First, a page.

A year after I was baptized into The Church of Jesus Christ of Latter-day Saints, I was called on a 30-month family history mission, beginning in September 2010. I served from home, working on my own computer at my own pace and on my own schedule.
I was thrilled there was a way for me, a new convert in my 30s with a job, to still serve a mission. I was assigned to the International Research Team, and my specific duty was replying to emails from patrons asking for help with challenging ancestors who had them stumped. This seemed to me a way to pay restitution, since I had been the challenging member of my own family!
The blessings of serving this mission included an increase of love for my own family, delightful discoveries of personal stories of my own ancestors, a distinct thinning of the veil and sacred experiences in the temple. Reunions with my own parents, the baptism of my brother (who is now serving a mission on the tech team) and his children, and the sealing of my brother and his wife also came about.
Not the least of the blessings was my very own sealing in the Oklahoma City Oklahoma Temple to my husband for time and all eternity.
With all those blessings, I gladly accepted the invitation to extend my mission for two more years. My assignments shifted over time as I got to work on different projects, from the Wiki to Facebook pages, and now I am excited to be working on a call center that can be more accessible for the deaf and others with hearing loss and helping transcribe the online training videos.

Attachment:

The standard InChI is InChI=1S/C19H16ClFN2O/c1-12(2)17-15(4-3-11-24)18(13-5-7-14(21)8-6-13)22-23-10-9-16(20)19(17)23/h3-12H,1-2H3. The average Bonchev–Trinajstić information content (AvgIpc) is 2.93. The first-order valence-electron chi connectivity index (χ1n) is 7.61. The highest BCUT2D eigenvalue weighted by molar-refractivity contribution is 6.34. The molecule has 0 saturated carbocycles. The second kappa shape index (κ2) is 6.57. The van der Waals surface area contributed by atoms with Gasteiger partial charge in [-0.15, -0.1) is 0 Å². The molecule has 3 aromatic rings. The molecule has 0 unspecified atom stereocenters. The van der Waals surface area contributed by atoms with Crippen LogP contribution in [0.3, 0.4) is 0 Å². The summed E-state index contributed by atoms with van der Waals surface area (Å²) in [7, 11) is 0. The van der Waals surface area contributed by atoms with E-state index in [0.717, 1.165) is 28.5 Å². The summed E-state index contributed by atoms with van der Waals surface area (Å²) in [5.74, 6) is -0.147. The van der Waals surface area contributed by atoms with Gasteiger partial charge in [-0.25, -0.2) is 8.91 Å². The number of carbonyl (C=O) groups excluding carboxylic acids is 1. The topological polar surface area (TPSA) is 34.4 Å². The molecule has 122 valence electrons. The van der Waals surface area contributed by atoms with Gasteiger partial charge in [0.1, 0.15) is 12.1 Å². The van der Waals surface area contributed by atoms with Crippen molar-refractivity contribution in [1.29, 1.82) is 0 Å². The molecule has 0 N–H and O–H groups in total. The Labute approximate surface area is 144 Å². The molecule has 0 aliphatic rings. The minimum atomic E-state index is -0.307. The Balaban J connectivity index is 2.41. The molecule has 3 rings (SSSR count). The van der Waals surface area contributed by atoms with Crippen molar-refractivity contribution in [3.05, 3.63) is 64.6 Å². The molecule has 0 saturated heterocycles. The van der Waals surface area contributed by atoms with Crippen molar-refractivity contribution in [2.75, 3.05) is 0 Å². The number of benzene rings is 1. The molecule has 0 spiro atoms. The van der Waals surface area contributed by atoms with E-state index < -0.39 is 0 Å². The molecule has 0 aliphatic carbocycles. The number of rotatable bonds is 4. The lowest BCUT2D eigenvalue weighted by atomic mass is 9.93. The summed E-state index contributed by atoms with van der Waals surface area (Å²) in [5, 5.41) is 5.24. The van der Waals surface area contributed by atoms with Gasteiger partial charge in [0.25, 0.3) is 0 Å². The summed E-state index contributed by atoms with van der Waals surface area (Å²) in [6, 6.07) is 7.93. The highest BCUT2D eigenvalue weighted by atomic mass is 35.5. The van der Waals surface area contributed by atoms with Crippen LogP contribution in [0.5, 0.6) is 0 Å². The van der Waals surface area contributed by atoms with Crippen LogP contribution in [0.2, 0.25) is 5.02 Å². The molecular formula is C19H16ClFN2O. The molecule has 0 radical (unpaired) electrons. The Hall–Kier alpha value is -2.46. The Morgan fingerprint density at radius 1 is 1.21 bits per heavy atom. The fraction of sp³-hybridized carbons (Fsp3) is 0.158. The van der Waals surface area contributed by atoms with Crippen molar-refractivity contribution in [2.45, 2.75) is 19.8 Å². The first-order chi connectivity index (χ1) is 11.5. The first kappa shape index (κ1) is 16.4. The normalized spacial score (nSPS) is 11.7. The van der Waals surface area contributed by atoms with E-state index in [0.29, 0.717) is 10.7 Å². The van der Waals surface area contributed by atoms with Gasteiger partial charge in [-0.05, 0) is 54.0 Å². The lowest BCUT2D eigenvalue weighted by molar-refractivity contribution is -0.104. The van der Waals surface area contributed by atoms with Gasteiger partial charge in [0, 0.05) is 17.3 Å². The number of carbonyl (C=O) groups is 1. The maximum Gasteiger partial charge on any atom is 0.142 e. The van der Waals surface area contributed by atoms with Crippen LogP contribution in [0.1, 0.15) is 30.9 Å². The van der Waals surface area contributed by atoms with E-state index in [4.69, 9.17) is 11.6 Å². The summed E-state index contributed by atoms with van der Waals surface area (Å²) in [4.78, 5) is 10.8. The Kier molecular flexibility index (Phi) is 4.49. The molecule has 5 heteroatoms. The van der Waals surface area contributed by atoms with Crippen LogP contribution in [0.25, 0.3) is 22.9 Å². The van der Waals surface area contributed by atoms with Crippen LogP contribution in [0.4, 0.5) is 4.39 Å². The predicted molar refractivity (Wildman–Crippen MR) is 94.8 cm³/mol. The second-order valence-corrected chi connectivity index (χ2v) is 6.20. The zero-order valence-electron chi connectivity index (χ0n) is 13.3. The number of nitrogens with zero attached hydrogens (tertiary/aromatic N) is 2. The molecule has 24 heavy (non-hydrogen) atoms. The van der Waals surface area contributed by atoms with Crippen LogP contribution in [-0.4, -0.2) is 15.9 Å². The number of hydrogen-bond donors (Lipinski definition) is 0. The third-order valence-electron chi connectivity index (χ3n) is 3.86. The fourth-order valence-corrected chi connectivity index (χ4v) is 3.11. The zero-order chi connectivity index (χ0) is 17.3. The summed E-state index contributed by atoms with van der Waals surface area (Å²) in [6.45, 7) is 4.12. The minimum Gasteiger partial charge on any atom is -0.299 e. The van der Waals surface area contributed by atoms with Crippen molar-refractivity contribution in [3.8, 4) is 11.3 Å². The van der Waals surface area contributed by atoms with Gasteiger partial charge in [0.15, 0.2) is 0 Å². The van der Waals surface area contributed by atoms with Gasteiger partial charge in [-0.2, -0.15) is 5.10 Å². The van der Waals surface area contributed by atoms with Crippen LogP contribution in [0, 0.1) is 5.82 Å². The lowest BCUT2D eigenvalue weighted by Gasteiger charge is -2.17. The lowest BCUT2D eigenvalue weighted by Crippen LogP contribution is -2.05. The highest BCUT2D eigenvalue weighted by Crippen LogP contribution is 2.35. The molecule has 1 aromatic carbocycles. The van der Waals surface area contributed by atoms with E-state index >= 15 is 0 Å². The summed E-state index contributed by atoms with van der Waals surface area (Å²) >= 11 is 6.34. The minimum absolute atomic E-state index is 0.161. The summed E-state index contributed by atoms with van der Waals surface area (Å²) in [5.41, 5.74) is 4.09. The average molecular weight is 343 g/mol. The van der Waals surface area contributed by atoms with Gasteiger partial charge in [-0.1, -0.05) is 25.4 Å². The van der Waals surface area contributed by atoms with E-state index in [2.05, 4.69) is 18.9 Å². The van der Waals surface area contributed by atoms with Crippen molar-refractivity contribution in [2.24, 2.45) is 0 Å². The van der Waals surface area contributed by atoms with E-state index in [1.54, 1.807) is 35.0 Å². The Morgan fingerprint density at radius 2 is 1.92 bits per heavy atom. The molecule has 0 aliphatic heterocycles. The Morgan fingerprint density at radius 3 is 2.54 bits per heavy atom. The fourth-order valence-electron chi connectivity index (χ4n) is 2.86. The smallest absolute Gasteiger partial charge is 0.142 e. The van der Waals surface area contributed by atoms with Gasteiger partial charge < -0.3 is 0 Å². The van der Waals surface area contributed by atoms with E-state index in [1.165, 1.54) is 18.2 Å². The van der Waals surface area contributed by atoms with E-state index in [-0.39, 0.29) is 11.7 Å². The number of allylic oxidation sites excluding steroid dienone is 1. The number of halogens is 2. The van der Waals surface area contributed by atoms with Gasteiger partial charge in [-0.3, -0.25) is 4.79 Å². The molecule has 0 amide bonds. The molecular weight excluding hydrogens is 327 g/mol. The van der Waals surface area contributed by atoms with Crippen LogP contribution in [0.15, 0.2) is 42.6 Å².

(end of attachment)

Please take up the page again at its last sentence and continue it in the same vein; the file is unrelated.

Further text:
During my mission, my father died of cancer. He was not a member of the LDS Church, but he had worked in Veterans Affairs in Iowa City with a friend who was LDS. This friend had given my father the “genealogy bug,” laying the foundation for much of the temple work my brother and I were able to do so quickly after our own conversions.
My mother was not a Mormon, either, but she loved indexing and had fun accumulating points for the work she did. She often found old records of family or loved ones, contributing to our growing understanding and documented genealogical records.
In January of this year, my brother and I were able to complete our father’s work in the temple. This was a powerful and emotional day. It was particularly special because the youth group from my own ward was there to share the experience with us.
One week later, my mother was killed in a car accident.
I do not know how I would have endured the deaths of both my parents without an eternal perspective, or how I would have any hope without restored priesthood ordinances that enable family relationships to be perpetuated beyond the grave.
My mother had been attending church with me and my husband since we had been married, so the young people in my ward, Ranch Creek Ward, Tulsa Oklahoma East Stake, knew her well. They had helped her move (several times). They had cleaned her house, mowed her lawn and chased her dogs down the street and brought them back home. They had delivered meals, cared for her after a surgery and baby-sat grandchildren. They had learned to love her.